Eitan Adler | 25 Apr 07:42 2014

request for help: netcat kernel module for FreeBSD

Hi all,

In an effort to teach myself how to write a kernel module I decided to
port the netcat kernel module to FreeBSD.

For those that havn't heard of it, the original is here:
You will need the original to compile this as well (for the data files)

N.B. This is not intended to commit.

When I load this module the system just freezes.   If I put a return
(0); right before make_dev_p it works.

Can anyone help me figure out what else I did wrong.  (read() code is
untested atm)

#include <sys/param.h>
#include <sys/module.h>
#include <sys/kernel.h>
#include <sys/systm.h>
#include <sys/conf.h>   /* cdevsw struct */
#include <sys/types.h>
#include <sys/uio.h>

#include "tracks/trk1.h"
#include "tracks/trk2.h"
#include "tracks/trk3.h"
#include "tracks/trk4.h"
#include "tracks/trk5.h"
(Continue reading)

Mikolaj Golub | 23 Apr 22:01 2014

valgrind on amd64 crashes when delivering signal for threaded application

I am observing an issue with valgrind on amd64 CURRENT or 10, when it
crashes the application delivering an asynchronous signal, if the
application is linked with libthr.

This simple test illustrate the issue.

  #include <sys/param.h>

  #include <signal.h>
  #include <unistd.h>

  static void
  dummy_sighandler(int sig)
  	/* EMPTY */

  	int c = 10;

  	if (signal(SIGINT, dummy_sighandler) == SIG_ERR)
  		return (1);
  	return (0);

Building with -lpthread, running under valgrind and pressing Ctr-C
makes it crash:
(Continue reading)

Nick Rogers | 23 Apr 02:03 2014

Re: arp(8) performance - use if_nameindex() instead of if_indextoname()

On Sat, Apr 5, 2014 at 1:44 PM, George Neville-Neil
<gnn <at> neville-neil.com> wrote:
> On Mar 27, 2014, at 16:59 , Vladislav Prodan <universite <at> ukr.net> wrote:
>>> I propose that instead of calling if_indextoname() for every entry,
>>> we leverage if_nameindex() to obtain a cache of if_index to if_name
>>> mappings, before printing all the entries. This results in a
>>> considerable performance improvement for my situation, and also
>>> handles the case that was "fixed" in the commit I just mentioned.
>>> I took a shot at this and came up with the following diff against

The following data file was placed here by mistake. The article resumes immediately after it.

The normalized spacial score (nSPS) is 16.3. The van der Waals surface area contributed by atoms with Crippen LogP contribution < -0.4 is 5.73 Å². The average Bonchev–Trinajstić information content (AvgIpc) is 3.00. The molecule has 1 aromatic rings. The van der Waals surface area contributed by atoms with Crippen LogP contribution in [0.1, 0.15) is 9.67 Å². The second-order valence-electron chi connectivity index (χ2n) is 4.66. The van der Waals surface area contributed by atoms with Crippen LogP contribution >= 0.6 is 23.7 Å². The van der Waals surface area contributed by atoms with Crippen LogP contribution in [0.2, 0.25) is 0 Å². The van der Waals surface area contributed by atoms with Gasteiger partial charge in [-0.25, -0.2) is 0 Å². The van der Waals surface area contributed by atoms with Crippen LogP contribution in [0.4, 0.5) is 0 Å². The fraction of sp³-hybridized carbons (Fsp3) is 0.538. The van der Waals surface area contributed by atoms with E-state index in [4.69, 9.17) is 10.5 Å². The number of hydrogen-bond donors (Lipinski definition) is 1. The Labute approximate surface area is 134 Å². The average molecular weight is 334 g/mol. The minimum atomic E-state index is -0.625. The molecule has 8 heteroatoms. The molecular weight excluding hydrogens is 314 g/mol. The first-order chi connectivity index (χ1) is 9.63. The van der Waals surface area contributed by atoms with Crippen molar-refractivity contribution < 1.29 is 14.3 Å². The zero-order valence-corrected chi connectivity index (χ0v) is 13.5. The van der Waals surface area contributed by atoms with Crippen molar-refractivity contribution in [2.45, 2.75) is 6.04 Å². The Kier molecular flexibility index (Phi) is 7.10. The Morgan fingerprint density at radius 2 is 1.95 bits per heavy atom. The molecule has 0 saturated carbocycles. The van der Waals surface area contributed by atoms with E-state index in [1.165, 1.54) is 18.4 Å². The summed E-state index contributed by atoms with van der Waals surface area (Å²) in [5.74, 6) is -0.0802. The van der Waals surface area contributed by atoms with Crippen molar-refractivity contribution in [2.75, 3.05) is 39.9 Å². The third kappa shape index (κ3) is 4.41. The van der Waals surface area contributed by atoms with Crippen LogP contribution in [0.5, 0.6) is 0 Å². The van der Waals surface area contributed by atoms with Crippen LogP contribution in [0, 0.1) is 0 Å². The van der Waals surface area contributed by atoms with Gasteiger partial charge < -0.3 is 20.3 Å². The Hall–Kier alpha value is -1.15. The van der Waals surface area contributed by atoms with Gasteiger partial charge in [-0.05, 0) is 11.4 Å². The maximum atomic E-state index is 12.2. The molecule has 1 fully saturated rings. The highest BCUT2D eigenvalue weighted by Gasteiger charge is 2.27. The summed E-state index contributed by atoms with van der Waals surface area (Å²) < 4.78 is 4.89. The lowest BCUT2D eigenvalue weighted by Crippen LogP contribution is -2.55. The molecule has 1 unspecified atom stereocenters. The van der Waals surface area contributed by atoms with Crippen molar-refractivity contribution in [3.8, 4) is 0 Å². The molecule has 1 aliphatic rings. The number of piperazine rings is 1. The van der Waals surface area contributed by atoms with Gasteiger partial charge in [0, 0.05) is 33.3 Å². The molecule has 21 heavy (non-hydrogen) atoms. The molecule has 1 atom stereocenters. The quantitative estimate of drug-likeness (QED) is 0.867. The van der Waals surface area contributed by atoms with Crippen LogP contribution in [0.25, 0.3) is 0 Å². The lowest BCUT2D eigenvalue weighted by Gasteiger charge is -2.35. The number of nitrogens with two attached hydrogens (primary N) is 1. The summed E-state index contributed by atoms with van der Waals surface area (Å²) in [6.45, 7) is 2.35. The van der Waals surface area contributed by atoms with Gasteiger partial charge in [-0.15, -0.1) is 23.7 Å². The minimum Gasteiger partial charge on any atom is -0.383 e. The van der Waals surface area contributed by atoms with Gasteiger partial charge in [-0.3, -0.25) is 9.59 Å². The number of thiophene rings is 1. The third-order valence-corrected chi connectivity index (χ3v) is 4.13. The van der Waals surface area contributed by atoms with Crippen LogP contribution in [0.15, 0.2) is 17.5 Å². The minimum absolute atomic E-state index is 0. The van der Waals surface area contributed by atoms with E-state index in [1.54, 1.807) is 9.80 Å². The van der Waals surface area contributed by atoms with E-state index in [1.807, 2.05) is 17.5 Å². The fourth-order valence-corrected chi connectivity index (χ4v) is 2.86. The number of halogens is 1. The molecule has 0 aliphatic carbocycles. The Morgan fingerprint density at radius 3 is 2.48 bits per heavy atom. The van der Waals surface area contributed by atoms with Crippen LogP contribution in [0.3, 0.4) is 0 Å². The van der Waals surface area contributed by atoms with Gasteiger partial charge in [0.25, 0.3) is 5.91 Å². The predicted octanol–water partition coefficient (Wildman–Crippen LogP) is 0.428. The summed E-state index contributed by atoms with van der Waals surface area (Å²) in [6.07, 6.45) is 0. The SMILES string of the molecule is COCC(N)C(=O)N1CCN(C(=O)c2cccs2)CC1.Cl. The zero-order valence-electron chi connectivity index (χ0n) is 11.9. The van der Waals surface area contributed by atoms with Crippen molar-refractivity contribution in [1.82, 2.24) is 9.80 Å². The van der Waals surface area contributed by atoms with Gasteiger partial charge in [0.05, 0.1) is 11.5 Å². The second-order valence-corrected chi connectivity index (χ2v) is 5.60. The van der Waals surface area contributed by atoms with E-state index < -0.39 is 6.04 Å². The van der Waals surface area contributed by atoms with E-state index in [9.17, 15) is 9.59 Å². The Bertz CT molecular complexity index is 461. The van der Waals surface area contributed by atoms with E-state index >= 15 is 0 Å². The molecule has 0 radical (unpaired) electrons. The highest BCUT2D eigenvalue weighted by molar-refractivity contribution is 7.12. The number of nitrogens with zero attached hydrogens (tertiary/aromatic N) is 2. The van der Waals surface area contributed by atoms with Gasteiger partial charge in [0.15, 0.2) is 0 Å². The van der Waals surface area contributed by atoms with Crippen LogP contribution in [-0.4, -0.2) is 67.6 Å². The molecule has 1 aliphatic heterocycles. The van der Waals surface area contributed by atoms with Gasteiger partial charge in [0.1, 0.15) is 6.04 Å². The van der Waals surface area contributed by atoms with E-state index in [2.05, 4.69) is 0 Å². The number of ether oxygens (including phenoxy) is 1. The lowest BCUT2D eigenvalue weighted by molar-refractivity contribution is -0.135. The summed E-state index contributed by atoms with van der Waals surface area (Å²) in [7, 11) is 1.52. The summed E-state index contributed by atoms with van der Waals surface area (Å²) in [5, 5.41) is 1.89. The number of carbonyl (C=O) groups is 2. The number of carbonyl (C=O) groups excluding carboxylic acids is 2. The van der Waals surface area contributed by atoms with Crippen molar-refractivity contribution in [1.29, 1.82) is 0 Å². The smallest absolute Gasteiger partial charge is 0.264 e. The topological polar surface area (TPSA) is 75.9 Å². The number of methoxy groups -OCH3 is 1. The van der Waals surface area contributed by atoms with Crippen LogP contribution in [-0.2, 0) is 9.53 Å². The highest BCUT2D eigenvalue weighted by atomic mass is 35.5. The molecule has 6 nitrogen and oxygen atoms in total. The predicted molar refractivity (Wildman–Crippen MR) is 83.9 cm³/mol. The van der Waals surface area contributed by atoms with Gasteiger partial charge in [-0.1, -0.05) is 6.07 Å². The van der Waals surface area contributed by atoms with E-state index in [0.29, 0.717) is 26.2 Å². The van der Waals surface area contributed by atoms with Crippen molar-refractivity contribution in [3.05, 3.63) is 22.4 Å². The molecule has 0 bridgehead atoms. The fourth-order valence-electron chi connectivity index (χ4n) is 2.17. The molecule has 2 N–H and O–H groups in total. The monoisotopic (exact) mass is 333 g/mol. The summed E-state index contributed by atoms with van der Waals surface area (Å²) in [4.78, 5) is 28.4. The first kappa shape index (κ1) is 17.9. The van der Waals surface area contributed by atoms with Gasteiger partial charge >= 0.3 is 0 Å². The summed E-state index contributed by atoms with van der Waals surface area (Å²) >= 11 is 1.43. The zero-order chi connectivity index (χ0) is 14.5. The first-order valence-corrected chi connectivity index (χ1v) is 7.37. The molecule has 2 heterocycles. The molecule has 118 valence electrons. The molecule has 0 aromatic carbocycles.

>>> HEAD. I used routed's route6d.c as a reference, which is the only
>>> thing I could find utilizing if_nameindex(). I am currently using this
>>> in production environments with great success.
>>> The following illustrates the performance improvement:
>>> [root <at> vm ~/arp]# ifconfig -a | grep vlan | grep interface | wc -l
>>> 1500
>>> [root <at> vm ~/arp]# arp -na | wc -l
>>> 1503
>>> [root <at> vm ~/arp]# time /usr/sbin/arp.old -na > /dev/null
>>> real 0m5.529s
>>> user 0m0.813s
(Continue reading)

Sushanth Rai | 22 Apr 23:05 2014

Priotizing pages to be swapped-out


Is there any mechanism for a privileged user application to provide a hint to kernel to prioritize some user
pages to be swapped-out later (after all the "lower" priority pages have been swapped-out)

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Julio Merino | 22 Apr 22:20 2014

Can fmake be deleted?


The WITHOUT_BMAKE=yes build has been broken for over a month and, as
far as I can tell, only tinderbox noticed... (Should be fixed with a
commit I made yesterday but tinderbox hasn't caught up yet.)

Question: is there any reason to keep the old fmake around or could it
be deleted along all the MK_BMAKE logic?

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Larry Baird | 22 Apr 04:01 2014

apu1c led driver

There exists a nice simple linux driver for the leds on a pc engines apu1c
board at http://daduke.org/linux/apu/.  Converting driver to use led(4)
and run on FreeBSD seemed straight forward.  Or that is until I realized
I don't know how to alloc and write to a fixed set of I/O ports. I believe
the magic happens by using bus_alloc_resource(). Code below attempts to allow
control of the second of three leds on the apu1c board.  Once I get that
working, it should be easy to extend driver to support all three leds.
What is the correct way to allocate and write to a a set of I/O ports at
address 0xFED801BD?

#include <sys/param.h>
#include <sys/bus.h>
#include <sys/kernel.h>
#include <sys/module.h>
#include <sys/rman.h>
#include <x86/bus.h>
#include <dev/led/led.h>

#define BASEADDR        (0xFED801BD)
#define LEDON           (0x8)
#define LEDOFF          (0xC8)

#define GPIO_187      187       // MODESW
#define GPIO_189      189       // LED1#